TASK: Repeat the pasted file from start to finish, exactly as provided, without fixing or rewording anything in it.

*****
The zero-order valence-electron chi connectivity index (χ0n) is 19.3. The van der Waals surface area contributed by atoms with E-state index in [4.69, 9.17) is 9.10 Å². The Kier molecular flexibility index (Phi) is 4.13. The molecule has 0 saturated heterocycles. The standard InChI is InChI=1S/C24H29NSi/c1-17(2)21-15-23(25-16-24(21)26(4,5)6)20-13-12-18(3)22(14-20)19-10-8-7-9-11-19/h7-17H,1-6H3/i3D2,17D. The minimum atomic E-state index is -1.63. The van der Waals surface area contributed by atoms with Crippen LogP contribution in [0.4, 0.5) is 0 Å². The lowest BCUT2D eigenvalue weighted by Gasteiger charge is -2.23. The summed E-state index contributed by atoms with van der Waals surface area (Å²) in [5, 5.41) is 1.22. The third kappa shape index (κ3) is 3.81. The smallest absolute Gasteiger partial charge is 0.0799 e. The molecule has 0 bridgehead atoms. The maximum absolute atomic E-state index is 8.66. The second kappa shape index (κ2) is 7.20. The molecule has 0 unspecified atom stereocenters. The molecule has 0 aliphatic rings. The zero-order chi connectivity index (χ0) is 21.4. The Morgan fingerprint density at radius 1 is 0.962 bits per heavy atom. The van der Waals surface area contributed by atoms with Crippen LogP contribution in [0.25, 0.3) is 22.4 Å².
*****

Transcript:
The zero-order valence-electron chi connectivity index (χ0n) is 19.3. The van der Waals surface area contributed by atoms with E-state index in [4.69, 9.17) is 9.10 Å². The Kier molecular flexibility index (Phi) is 4.13. The molecule has 0 saturated heterocycles. The standard InChI is InChI=1S/C24H29NSi/c1-17(2)21-15-23(25-16-24(21)26(4,5)6)20-13-12-18(3)22(14-20)19-10-8-7-9-11-19/h7-17H,1-6H3/i3D2,17D. The minimum atomic E-state index is -1.63. The van der Waals surface area contributed by atoms with Crippen LogP contribution in [0.4, 0.5) is 0 Å². The lowest BCUT2D eigenvalue weighted by Gasteiger charge is -2.23. The summed E-state index contributed by atoms with van der Waals surface area (Å²) in [5, 5.41) is 1.22. The third kappa shape index (κ3) is 3.81. The smallest absolute Gasteiger partial charge is 0.0799 e. The molecule has 0 bridgehead atoms. The maximum absolute atomic E-state index is 8.66. The second kappa shape index (κ2) is 7.20. The molecule has 0 unspecified atom stereocenters. The molecule has 0 aliphatic rings. The zero-order chi connectivity index (χ0) is 21.4. The Morgan fingerprint density at radius 1 is 0.962 bits per heavy atom. The van der Waals surface area contributed by atoms with Crippen LogP contribution in [0.25, 0.3) is 22.4 Å².